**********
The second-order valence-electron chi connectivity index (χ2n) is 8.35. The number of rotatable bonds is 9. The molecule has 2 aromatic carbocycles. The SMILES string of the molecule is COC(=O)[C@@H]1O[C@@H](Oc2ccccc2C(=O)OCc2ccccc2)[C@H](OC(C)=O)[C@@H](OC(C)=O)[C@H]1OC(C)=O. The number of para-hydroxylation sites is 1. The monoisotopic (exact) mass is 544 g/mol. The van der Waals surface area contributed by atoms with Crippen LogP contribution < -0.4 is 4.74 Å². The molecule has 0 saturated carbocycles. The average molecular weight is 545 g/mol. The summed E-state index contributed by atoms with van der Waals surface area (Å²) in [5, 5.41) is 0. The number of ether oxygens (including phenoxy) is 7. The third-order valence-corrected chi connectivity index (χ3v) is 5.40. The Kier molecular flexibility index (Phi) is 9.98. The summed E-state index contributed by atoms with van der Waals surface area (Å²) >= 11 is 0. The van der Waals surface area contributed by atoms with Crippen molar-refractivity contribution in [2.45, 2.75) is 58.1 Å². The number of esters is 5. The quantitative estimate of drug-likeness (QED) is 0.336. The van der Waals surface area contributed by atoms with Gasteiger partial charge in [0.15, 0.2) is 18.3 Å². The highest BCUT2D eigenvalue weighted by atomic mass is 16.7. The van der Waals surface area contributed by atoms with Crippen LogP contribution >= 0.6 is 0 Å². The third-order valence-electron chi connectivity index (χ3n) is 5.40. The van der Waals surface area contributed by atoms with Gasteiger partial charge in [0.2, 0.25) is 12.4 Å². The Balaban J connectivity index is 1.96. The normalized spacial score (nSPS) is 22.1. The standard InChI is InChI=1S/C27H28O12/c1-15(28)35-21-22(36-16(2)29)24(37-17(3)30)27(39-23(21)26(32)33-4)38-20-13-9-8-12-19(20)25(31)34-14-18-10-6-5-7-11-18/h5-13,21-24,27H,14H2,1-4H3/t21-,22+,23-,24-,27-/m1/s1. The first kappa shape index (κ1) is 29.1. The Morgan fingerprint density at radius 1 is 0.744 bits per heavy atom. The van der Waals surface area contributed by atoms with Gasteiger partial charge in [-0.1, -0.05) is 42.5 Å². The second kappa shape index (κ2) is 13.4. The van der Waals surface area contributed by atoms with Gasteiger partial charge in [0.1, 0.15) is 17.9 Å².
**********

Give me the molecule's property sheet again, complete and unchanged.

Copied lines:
The second-order valence-electron chi connectivity index (χ2n) is 8.35. The number of rotatable bonds is 9. The molecule has 2 aromatic carbocycles. The SMILES string of the molecule is COC(=O)[C@@H]1O[C@@H](Oc2ccccc2C(=O)OCc2ccccc2)[C@H](OC(C)=O)[C@@H](OC(C)=O)[C@H]1OC(C)=O. The number of para-hydroxylation sites is 1. The monoisotopic (exact) mass is 544 g/mol. The van der Waals surface area contributed by atoms with Crippen LogP contribution < -0.4 is 4.74 Å². The molecule has 0 saturated carbocycles. The average molecular weight is 545 g/mol. The summed E-state index contributed by atoms with van der Waals surface area (Å²) in [5, 5.41) is 0. The number of ether oxygens (including phenoxy) is 7. The third-order valence-corrected chi connectivity index (χ3v) is 5.40. The Kier molecular flexibility index (Phi) is 9.98. The summed E-state index contributed by atoms with van der Waals surface area (Å²) >= 11 is 0. The van der Waals surface area contributed by atoms with Crippen molar-refractivity contribution in [2.45, 2.75) is 58.1 Å². The number of esters is 5. The quantitative estimate of drug-likeness (QED) is 0.336. The van der Waals surface area contributed by atoms with Gasteiger partial charge in [0.15, 0.2) is 18.3 Å². The highest BCUT2D eigenvalue weighted by atomic mass is 16.7. The van der Waals surface area contributed by atoms with Crippen LogP contribution >= 0.6 is 0 Å². The third-order valence-electron chi connectivity index (χ3n) is 5.40. The van der Waals surface area contributed by atoms with Gasteiger partial charge in [0.2, 0.25) is 12.4 Å². The Balaban J connectivity index is 1.96. The normalized spacial score (nSPS) is 22.1. The standard InChI is InChI=1S/C27H28O12/c1-15(28)35-21-22(36-16(2)29)24(37-17(3)30)27(39-23(21)26(32)33-4)38-20-13-9-8-12-19(20)25(31)34-14-18-10-6-5-7-11-18/h5-13,21-24,27H,14H2,1-4H3/t21-,22+,23-,24-,27-/m1/s1. The first kappa shape index (κ1) is 29.1. The Morgan fingerprint density at radius 1 is 0.744 bits per heavy atom. The van der Waals surface area contributed by atoms with Gasteiger partial charge in [-0.1, -0.05) is 42.5 Å². The second kappa shape index (κ2) is 13.4. The van der Waals surface area contributed by atoms with Gasteiger partial charge in [0.1, 0.15) is 17.9 Å².